CMA Unconvinced by Microsoft’s Arguments for Activision Blizzard Acquisition

The UK’s Competition and Markets Authority released an issue statement today outlining a number of concerns regarding the proposed Microsoft acquisition of Activision Blizzard and dismissing some of the Xbox maker’s key arguments.

The first question it addressed was whether the acquisition would result in Xbox making Call of Duty exclusive (“foreclosure,” in CMA terminology), something Microsoft has said it doesn’t plan to do, but only commits to. to continue using PlayStation for several years.

“Financial modeling of the merger suggests that the merged entity’s incentive to foreclose Sony may be significantly stronger than suggested by the parties,” the CMA noted.

“Microsoft’s past business practices suggest it may be willing to make a short-term loss to build scale and increase its user base,” it continued, noting that Microsoft has previously acquired multiplatform publishers and made their games exclusive. .

It also rejected arguments that Microsoft would keep Call of Duty multiplatform simply to avoid public backlash, saying it has “find no convincing evidence that Microsoft would be deterred from engaging in full or partial foreclosure strategies by the prospect of reputational damage.” to Xbox or [Call of Duty].”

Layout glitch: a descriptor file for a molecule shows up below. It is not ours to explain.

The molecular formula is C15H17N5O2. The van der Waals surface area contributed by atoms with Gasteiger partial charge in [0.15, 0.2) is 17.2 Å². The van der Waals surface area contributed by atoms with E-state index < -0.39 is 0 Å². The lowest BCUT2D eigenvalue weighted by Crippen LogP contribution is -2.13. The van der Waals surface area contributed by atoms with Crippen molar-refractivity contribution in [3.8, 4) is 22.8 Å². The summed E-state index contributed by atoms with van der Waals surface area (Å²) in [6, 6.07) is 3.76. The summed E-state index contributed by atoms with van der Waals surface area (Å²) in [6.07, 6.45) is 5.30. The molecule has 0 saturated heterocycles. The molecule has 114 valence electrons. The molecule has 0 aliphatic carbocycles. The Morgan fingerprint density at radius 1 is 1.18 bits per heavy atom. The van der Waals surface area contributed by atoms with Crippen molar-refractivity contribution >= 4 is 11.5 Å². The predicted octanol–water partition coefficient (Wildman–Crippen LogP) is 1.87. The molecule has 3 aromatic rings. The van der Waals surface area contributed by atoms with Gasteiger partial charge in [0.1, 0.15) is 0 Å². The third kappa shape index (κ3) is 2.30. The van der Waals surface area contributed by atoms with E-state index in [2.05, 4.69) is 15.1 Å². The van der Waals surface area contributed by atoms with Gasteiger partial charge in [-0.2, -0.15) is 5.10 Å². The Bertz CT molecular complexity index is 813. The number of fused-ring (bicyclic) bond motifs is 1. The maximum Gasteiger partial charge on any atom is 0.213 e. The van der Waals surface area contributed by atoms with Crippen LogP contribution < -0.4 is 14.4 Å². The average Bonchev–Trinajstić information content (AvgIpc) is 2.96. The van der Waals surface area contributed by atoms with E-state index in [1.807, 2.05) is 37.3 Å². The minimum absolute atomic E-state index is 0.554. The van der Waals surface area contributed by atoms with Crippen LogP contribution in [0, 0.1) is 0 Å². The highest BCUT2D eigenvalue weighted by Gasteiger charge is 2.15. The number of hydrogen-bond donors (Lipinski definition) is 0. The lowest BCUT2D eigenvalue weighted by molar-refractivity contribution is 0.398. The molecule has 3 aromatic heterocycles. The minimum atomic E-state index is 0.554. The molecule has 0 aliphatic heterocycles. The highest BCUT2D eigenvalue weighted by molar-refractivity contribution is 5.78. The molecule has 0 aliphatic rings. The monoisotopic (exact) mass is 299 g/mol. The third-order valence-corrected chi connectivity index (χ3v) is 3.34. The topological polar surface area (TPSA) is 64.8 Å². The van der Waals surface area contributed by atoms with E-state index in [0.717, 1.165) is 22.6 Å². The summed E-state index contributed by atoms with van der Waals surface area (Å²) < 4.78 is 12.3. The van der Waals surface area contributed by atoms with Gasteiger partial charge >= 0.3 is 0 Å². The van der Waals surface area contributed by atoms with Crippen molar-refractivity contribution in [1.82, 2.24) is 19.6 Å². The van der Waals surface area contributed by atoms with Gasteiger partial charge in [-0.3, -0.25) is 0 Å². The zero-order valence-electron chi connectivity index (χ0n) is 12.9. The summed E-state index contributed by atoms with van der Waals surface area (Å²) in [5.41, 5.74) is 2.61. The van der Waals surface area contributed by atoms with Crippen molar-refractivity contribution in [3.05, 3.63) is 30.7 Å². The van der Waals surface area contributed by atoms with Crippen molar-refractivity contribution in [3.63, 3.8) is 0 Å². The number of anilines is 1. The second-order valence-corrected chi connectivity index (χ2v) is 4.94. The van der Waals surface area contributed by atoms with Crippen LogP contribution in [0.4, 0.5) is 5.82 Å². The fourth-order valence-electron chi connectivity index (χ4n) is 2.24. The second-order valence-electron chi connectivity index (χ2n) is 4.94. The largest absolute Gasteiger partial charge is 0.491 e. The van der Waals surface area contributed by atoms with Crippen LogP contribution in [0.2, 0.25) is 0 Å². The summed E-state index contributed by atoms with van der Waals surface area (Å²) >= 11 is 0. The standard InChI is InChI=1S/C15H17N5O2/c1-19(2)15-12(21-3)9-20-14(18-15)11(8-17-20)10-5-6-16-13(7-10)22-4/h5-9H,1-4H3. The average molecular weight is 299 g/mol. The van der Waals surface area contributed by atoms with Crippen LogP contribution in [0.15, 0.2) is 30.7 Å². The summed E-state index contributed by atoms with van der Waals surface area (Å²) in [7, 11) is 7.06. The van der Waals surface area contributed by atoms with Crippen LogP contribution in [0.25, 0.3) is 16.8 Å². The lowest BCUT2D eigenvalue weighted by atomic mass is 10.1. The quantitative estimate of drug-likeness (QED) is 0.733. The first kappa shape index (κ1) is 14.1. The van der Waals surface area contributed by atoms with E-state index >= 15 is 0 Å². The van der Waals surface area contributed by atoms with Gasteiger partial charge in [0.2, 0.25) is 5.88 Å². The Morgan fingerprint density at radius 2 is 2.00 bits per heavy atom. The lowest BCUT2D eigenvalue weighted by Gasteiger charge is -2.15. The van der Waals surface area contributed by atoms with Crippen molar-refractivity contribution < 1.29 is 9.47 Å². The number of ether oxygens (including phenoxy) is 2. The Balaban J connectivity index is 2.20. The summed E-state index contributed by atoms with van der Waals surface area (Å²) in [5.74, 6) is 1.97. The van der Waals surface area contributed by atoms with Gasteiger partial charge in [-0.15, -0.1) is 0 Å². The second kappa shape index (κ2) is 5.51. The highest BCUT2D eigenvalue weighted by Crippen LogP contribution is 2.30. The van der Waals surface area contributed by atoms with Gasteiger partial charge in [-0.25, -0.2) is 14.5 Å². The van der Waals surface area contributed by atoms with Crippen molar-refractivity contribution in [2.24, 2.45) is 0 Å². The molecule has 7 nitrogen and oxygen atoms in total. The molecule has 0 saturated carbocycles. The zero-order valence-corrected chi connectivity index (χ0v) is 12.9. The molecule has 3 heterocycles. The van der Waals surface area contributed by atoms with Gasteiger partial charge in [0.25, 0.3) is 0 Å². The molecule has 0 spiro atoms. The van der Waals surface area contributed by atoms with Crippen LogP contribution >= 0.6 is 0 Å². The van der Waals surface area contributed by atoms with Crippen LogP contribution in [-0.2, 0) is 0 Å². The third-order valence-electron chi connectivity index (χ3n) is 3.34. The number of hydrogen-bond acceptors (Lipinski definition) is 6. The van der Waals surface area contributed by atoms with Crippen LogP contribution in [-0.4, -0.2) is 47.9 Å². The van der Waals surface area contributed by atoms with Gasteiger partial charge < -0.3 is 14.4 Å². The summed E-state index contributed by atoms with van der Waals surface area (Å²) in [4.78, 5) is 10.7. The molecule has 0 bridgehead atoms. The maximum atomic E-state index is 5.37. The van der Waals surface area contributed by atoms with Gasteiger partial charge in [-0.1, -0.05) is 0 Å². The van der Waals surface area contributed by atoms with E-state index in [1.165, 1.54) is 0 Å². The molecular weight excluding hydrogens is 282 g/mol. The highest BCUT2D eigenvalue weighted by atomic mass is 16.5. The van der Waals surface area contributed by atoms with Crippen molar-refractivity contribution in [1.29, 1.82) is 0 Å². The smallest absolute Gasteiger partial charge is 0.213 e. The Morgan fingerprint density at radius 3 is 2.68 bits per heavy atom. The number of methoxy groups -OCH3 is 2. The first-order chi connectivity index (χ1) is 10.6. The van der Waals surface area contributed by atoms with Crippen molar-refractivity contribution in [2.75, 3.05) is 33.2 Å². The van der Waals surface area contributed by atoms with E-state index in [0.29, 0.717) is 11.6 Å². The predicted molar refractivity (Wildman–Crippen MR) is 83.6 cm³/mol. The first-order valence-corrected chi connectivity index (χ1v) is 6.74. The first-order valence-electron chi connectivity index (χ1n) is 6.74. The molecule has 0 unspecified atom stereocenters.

Given how a Call of Duty exclusive could shape consumer decisions about which console to buy, the CMA determined that it would affect Sony’s ability to compete with Microsoft, which “would adversely affect the overall competition in the market and ultimately harm consumers.”

While the CMA said it was examining the acquisition’s impact on competition in general, Sony’s clear status as Microsoft’s closest rival in a “highly concentrated” console market merited specific attention. While acknowledging Nintendo’s role in the market, it noted that the company offered “differentiated” hardware, with more family-friendly software.

Parties wishing to weigh in on the issue statement have until October 28 to respond to the CMA in writing.

The matter statement follows a separate CMA review of the deal released earlier this week.

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